One of the worst and most disappointing things is to get ready to make yourself a delicious pot of coffee in the morning only to find that your coffee has gone off. You will soon realize as stale coffee has a serious lack of flavor and an unpleasant bitterness.
Whether you keep beans to grind when you want to make a pot, or you buy ready ground coffee, it does have a time limit and won’t stay fresh and tasty forever sadly, so here is how to tell if your coffee beans have gone off before you grind them and experience the disappointing taste.
Freshly roasted beans are coated with coffee oil which provides the flavor so appear glossy and shiny. If your beans have become matte and dull they have gone stale and there is no point grinding them as your coffee will be terrible.
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You can also tell if the coffee oil has dried up by how much residue is left on your hands if you grab a handful. If they are dried up there won’t be anything on your hands and you know they are stale. They will also have lost that lovely smell.
When you bought your coffee it should have been packaged in a bag with a valve as this keeps the coffee fresh, allowing it to release gases. If there is no valve in the packaging it is unlikely the coffee was very fresh to start with.
How Long Does Ground Coffee Last?
Freshly ground coffee will only last for around three to four weeks before it goes stale. The reason is that coffee beans are full of oils that hold all the flavor, tastes, and smells and they are safely inside the bean.
Once the bean is roasted those oils rise to the bean surface and are released. As the beans are ground, the oils and smells are even more exposed to the air around and released, which is why ground coffee goes stale much more quickly than coffee beans.
If you want your fresh coffee to last longer, the key is to buy the beans and then only grind the amount you need to use each time, rather than grinding all of it. It is true that different types of coffee can have different freshness periods but as a rule, ground coffee will always go stale more quickly than beans.
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Freshly roasted beans will stay fresh and last for around three months or so, but again, this can depend on the blend and the type of roast undertaken, but as a rough estimate, it’s three times longer than ground coffee.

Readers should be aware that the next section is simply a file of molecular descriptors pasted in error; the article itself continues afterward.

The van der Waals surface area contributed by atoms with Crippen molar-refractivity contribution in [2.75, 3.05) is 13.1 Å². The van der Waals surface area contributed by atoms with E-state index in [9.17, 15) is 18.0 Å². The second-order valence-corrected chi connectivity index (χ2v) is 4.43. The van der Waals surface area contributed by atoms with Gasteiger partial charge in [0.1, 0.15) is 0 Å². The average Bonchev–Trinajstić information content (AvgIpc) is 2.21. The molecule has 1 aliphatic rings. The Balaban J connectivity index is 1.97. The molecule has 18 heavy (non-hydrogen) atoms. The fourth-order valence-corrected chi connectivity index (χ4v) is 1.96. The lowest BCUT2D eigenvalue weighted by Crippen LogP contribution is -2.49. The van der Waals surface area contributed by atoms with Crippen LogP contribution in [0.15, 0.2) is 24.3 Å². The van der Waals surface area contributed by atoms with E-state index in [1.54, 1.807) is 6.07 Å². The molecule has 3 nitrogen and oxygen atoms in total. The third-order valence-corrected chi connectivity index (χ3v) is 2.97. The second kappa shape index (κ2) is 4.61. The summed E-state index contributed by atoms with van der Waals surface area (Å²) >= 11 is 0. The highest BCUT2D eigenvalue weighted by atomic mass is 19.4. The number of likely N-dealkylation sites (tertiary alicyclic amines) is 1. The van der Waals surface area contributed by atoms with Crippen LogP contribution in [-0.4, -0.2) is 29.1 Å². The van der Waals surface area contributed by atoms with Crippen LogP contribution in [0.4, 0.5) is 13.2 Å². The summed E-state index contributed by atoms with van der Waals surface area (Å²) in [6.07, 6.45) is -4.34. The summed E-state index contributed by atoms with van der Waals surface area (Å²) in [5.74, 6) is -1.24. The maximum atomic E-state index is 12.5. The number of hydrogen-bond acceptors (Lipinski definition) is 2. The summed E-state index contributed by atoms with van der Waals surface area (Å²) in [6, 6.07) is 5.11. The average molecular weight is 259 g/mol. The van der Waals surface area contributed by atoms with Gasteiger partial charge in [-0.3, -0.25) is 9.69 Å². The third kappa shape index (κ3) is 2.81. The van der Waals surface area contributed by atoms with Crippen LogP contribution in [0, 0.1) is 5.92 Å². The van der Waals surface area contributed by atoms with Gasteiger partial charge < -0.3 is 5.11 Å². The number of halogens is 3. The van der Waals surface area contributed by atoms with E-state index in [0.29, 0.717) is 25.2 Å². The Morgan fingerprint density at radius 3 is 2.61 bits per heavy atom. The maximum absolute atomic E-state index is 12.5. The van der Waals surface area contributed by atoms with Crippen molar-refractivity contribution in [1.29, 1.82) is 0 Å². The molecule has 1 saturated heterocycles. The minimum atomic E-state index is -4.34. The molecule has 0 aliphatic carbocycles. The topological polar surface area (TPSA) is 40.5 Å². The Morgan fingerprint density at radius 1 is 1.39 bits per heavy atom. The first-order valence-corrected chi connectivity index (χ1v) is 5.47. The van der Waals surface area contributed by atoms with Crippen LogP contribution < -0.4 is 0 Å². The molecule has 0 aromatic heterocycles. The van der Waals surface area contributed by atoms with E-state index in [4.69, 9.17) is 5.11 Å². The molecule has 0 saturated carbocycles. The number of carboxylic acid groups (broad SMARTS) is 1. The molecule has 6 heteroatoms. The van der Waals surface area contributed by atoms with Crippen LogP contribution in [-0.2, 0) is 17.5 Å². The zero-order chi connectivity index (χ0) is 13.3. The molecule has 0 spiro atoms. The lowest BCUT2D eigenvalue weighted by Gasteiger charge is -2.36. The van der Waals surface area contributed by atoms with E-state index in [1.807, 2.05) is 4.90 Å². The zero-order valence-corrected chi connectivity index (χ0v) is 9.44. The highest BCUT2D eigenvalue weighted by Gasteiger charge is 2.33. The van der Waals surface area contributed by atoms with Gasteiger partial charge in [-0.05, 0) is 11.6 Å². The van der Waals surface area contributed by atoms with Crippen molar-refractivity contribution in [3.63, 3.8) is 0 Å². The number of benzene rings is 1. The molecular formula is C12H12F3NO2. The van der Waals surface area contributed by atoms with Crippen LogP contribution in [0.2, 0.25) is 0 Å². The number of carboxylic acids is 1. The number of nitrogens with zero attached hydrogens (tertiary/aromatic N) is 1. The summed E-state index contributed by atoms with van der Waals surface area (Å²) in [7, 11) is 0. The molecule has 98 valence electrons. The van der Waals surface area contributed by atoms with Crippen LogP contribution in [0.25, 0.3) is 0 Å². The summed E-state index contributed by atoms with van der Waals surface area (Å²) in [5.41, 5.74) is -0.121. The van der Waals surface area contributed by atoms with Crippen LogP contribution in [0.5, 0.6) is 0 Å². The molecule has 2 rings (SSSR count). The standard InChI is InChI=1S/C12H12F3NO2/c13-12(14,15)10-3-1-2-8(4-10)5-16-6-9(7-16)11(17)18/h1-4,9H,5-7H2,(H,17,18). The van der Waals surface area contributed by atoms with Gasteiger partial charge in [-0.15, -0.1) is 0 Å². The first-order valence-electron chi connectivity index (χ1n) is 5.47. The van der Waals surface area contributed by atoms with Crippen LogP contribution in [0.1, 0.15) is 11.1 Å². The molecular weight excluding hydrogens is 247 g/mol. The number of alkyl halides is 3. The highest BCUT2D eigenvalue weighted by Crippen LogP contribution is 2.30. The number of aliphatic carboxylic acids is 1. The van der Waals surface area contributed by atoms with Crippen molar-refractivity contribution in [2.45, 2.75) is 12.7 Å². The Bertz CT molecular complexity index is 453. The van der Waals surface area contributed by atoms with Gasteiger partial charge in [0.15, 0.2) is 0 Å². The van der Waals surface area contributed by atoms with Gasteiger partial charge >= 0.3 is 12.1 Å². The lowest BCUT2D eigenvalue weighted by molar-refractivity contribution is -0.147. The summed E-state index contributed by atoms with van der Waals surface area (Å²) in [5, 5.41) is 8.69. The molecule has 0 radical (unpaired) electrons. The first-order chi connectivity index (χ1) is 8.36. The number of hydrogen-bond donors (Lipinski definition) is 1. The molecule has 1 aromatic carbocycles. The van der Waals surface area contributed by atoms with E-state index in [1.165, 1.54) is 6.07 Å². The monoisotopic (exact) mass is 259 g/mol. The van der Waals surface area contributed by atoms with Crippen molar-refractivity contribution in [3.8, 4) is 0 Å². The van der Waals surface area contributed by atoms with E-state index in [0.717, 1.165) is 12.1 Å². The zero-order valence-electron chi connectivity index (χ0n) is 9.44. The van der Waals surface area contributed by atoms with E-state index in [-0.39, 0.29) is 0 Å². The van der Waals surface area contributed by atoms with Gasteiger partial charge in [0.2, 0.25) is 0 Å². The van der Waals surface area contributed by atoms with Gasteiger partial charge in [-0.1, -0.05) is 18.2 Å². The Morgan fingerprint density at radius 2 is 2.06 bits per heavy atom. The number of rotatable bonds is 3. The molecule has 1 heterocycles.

The Key to Keeping Coffee Lasting Longer
The key to long-lasting coffee, whether ground or beans, is the way you store it in your home. By using the correct storage methods for your coffee you can help to create the perfect atmosphere for it to stay fresh.
Coffee needs to be stored with minimum exposure to moisture, heat, air, or bright light, so the best place is in an air-tight container in a dark cupboard. Displaying your coffee beans in a jar on the worktop will make them go stale quicker.
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If your coffee was in a covered bag with a seal when you bought it then simply keep it in the bag and reseal it after every use, and then put it into a dark cupboard. If not then use a jar or container instead.
It’s not a good idea to freeze coffee as this can have a negative impact on the oils, therefore affecting the taste and aroma of your coffee. If you want to make it last then store your coffee as beans and only grind a handful to make coffee when you need some.
If you are buying ground coffee then make sure you buy it as freshly ground as possible, preferably from a coffee roaster so you know exactly how fresh that coffee is. Don’t buy coffee in bulk as it won’t keep and this is not a good economy.
You need to buy the best quality, freshest ground coffee and in small batches so that it won’t go off before you get the chance to enjoy the amazing brews that it will produce for you. You could try subscribing to a delivery service with a coffee roaster to guarantee that regular, fresh coffee at your door.
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Ground coffee will only last three to four weeks before going stale so your best option is to buy it fresh and in small batches so it doesn’t get the chance to go off, or else invest in your own roasted coffee beans that last longer, and only grind them as and when you need to make a batch of fresh coffee.